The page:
Partial Transcript: Episode 69 (Yet Another Gun Discussion)

Nick: It was a random story that made it on the Reddit chains.  I popped on and thought it was interesting. There was a story about a woman who shot her ex husband.

Andrew: He was a real winner.

Nick: The guy had been picked up by the police for narcotics.  He was drunk, has weapons on him, and he had an order of protection against him by this woman.

Andrew: So they take him to jail.

Nick: Then he gets to his bail hearing.  They grant him bail.  He then, at 1:30 in the morning, leaves the jail.  He goes to her house and kicks in the door intending to beat the crap out of her.  She shoots him and kills him.

Andrew: Clear cut self defense.

Nick: The guy who wrote the article made it sound like a self defense pro-gun article.  I read it again and wondered if it was pro-gun or that the legal system was broken.  Should this guy have gotten bail?  I know it’s a civil right to get bail, but the guy seemed like he shouldn’t have been let out.

Virginia: I seemed to remember another podcast where you guys gave me the whole, “innocent until proven guilty” thing.

Andrew: Definitely.

Nick: That’s kind of what I wanted to bring up.  This guy had an order of protection.  He was within that range.

Andrew: I think that if you violate an order of protection, then bail should be pretty high.

Virginia: Well, he hadn’t violated it until she shot him.

Nick: The article made it sound like he was in violation where he was.

Andrew: If they arrest you for something and you violate your order of protection, then you shouldn’t be granted bail.

Leland: You presented a clear and present danger.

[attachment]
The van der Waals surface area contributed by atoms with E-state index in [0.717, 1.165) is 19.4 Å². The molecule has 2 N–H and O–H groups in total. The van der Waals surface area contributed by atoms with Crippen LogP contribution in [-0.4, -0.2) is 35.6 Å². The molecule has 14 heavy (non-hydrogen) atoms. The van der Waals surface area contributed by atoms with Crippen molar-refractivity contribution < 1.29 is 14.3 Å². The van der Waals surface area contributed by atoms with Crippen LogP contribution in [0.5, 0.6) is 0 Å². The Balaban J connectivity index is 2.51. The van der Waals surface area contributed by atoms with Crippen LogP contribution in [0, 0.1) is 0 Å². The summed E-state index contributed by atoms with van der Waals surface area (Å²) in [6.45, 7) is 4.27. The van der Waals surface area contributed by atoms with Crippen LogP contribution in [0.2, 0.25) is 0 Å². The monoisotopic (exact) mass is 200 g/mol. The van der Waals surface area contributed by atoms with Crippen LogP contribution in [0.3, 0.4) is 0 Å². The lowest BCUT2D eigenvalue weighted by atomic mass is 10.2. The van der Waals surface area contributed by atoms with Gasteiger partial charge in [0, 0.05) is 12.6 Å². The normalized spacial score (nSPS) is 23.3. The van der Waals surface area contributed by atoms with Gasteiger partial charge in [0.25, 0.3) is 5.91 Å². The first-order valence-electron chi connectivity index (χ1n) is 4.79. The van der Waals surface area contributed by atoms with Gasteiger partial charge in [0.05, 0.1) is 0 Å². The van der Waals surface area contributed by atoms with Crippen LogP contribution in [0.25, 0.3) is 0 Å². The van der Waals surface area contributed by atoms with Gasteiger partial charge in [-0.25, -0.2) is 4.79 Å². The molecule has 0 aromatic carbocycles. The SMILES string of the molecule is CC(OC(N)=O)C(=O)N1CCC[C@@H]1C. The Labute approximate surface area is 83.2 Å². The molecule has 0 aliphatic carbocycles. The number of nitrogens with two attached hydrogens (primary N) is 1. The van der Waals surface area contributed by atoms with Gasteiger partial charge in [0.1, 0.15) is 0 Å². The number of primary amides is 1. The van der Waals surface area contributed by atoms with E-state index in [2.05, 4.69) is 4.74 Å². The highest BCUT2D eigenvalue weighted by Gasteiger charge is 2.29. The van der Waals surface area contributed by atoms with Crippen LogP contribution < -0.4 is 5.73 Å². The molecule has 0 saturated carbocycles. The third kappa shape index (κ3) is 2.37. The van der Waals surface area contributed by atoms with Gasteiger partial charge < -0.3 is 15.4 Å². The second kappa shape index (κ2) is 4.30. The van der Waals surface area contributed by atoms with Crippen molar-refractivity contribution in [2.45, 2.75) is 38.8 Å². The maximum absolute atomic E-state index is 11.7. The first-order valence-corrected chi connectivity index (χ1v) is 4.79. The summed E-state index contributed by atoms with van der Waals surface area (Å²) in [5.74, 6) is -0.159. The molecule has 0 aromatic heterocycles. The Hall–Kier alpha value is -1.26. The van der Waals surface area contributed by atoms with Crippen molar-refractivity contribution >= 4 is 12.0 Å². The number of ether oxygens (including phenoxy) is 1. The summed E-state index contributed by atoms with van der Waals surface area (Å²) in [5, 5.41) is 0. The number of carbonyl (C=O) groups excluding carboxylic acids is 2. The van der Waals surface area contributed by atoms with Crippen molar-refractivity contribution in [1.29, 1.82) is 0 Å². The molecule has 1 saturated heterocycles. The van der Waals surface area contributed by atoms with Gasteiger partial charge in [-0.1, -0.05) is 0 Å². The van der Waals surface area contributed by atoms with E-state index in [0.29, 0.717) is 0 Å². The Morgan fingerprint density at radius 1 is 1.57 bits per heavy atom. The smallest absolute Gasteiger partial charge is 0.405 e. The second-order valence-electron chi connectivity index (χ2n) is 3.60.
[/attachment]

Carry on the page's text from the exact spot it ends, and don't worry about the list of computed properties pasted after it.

Andrew: For anything else, you need to give people the benefit of the doubt.

Virginia: Doesn’t that also apply to the order of protection?  Wouldn’t you have to prove in front of a jury that the person violated it?

Andrew: That’s what the bail hearing is for.  You go in front of a judge.

Leland: You can assume that because he’s aware of the injunction, he knows that he’s not supposed to be near her.  That’s clear and present danger.

Andrew: Everyone gets the benefit of the doubt once.  When you go against that, you’ve proven that you’re not trustworthy.

Virginia: As a female, I’ve always been sort of leery of orders of protection.  If someone is creepy enough that you have to go to a judge to request that that person not be near you, then the creepy person doesn’t really care about an order of protection.

Nick: I kind of get that too.  To have an order, you have to have done something.

Virginia: Creeptastic.

Nick: Or physical.

Andrew: In which case, she should be pressing charges for those things.

Virginia: I guess she was smart to arm herself.  There’s a lot of women out there who don’t, and they get in trouble.  It sounds like he was trying to kill her.

Leland: We can’t make assumptions about his intentions.

Andrew: I assume, if you kick down my door at 1 am, that you’re trying to kill me.

Nick: I have a friend who is anti-gun who says, “Just because someone breaks into your house doesn’t mean that they’re trying to kill you.”

Virginia: It’s true that someone could break in to steal your stuff.  But, you have to assume that they’re trying to kill you.

Nick: He thinks that guns are there only for intimidation.

Andrew: Show him the video of the woman who was beaten by that guy who broke into her house.

Nick: Exactly.

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